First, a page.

UN envoy says Yemen’s warring sides agree two-month truce


The UN envoy to Yemen said warring parties in the country, where Iranian-backed rebels are fighting the Saudi-supported government, have accepted a two-month truce starting on Saturday.

The announcement by Hans Grundberg came days after both the Houthi rebels and the Saudi-backed government announced their own unilateral ceasefires, following an escalation in missile and drone attacks on oil installations in Saudi Arabia and retaliatory air strikes by the kingdom in Yemen.

The truce, coinciding with the start of the Muslim holy month of Ramadan, would be the first mutually agreed ceasefire since 2016, a year after a Saudi-led military coalition intervened in Yemen to stop the Houthis from seizing the country from the internationally recognised government.

The war, which has contributed to the deaths of hundreds of thousands of Yemenis from disease and malnutrition, has ground to a stalemate on most fronts.

“The aim of this truce is to give Yemenis a necessary break from violence, relief from the humanitarian suffering and most importantly hope that an end to this conflict is possible,” Grundberg said in a statement.

UN envoy to Yemen Hans Grundberg
UN envoy to Yemen Hans Grundberg © AFP via Getty Images

Under the terms, the Saudi-led coalition will let fuel ships enter the Houthi-controlled port of Hodeidah on the Red Sea, and commercial flights will be allowed from Sana’a airport “to pre-determined destinations in the region”, Grundberg said. He added he would oversee the reopening of a major road that has been a key government demand.

The most recent escalation in the conflict had come after forces supported by Saudi Arabia and its coalition ally the United Arab Emirates ousted the Houthis from the strategic Shabwa province. The Houthis responded by launching missile and drone attacks on oil facilities and an airport in the United Arab Emirates, while increasing their attacks on Saudi Arabia.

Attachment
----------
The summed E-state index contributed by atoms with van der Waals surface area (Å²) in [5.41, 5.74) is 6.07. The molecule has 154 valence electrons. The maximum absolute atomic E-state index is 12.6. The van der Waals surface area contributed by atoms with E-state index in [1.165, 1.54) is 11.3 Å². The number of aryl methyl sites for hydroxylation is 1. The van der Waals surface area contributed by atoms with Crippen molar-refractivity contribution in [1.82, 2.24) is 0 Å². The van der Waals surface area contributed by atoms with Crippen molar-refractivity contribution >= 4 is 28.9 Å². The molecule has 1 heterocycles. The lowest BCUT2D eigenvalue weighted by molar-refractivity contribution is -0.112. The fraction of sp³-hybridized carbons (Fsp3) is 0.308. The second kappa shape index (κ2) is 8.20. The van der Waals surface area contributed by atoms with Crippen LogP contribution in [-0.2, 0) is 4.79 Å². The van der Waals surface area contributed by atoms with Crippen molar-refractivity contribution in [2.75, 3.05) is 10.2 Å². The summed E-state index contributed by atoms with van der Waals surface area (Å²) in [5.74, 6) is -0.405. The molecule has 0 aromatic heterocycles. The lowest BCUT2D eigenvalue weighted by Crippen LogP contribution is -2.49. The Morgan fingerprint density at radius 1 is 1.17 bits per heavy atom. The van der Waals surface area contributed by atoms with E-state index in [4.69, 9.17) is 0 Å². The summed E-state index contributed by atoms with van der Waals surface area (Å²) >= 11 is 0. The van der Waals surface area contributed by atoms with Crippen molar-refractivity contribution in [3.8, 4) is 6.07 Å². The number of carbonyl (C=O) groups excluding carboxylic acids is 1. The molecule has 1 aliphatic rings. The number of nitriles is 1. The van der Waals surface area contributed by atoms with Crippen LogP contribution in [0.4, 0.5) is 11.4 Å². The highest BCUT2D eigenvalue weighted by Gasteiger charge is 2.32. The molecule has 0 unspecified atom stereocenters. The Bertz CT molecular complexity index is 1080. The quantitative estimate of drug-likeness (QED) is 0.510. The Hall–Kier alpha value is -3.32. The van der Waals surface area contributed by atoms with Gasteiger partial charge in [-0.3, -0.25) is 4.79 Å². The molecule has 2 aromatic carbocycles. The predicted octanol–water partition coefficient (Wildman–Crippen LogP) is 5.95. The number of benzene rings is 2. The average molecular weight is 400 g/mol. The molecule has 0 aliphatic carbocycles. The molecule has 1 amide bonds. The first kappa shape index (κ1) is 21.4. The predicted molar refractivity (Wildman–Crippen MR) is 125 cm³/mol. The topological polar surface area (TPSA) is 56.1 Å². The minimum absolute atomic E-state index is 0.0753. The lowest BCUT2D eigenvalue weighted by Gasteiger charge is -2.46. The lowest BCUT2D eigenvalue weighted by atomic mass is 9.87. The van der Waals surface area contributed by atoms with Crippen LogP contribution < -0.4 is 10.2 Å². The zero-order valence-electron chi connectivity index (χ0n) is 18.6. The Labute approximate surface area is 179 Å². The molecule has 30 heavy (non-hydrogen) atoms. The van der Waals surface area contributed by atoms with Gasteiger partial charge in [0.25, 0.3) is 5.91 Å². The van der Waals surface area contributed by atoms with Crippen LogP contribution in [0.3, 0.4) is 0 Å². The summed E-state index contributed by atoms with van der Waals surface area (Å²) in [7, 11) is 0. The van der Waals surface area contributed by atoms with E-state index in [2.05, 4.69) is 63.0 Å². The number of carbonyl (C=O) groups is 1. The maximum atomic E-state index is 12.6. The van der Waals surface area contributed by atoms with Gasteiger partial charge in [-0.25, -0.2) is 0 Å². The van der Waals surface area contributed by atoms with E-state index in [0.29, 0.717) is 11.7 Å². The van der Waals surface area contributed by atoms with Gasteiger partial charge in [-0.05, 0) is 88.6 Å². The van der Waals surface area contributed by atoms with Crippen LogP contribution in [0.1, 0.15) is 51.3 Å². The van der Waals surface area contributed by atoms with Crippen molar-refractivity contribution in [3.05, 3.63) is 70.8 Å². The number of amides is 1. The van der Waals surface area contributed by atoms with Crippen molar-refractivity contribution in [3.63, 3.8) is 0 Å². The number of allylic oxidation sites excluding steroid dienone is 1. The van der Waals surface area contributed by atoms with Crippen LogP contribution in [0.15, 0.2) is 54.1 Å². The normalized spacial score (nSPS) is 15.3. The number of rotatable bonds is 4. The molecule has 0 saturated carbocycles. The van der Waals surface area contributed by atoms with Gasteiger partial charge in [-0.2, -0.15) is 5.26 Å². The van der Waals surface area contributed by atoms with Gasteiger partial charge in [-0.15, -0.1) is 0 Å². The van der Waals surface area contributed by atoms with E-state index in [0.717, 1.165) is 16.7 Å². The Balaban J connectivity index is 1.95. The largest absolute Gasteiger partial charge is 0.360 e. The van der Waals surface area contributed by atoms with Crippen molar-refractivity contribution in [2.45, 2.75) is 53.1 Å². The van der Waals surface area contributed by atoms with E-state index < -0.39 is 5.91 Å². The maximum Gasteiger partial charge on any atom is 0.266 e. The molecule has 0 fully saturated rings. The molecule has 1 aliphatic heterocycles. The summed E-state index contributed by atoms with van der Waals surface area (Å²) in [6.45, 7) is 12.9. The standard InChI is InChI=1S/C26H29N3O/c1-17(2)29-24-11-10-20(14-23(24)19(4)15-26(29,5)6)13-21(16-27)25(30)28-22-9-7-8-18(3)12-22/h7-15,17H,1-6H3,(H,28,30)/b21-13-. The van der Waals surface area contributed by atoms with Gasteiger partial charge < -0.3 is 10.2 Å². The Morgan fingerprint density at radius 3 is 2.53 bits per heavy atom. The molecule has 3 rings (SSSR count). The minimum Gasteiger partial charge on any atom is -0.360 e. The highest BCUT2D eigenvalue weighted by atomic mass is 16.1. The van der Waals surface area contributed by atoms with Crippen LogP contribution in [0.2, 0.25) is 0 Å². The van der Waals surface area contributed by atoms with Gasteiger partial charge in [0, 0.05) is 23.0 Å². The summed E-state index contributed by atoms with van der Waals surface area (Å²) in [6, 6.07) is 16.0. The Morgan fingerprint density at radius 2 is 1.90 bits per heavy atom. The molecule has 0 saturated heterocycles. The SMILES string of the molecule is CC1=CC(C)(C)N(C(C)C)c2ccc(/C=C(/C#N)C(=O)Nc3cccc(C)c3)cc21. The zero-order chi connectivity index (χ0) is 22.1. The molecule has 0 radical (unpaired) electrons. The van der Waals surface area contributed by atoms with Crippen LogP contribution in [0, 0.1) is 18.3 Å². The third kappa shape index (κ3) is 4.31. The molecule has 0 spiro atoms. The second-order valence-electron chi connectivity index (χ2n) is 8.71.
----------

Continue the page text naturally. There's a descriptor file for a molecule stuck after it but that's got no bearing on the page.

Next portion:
Last month a Houthi missile attack struck an Saudi Aramco distribution facility in Jeddah as the city prepared to host a Formula One grand prix race.

The war, initially backed by the US, has become a thorn in its relationship with Saudi Arabia, with President Joe Biden ending the sales of offensive weapons to Saudi Arabia. But western diplomats say Saudi Arabia has been trying lately to find a way out of the war. The UAE scaled back its presence in 2019.

Analysts warned that implementing the truce would remain a challenge. “Like a lot of people, I was sceptical that a ceasefire was possible, and the question I have is what the X factor was here — what convinced everyone to make the compromises needed to get here?” said Peter Salisbury, senior Yemen analyst with the International Crisis Group.

“As ever with these agreements, it’s a total battle to get to yes. But the even bigger challenge now will be taking what’s on paper and turn it into a reality,” he said.

Yemen expert Raiman Al-Hamdani said the war had taken a toll on both sides, with the Houthis suffering from a lack of fuel and other resources, and the Saudis looking for an exit.

“The agreement has come, I think, because it is economically induced. No longer can the Houthis survive without fuel and the blockade, Iran wants to sell oil internationally, the Saudis want to get out of the conflict, and at this point there are already certain factors that make it ripe,” he said.


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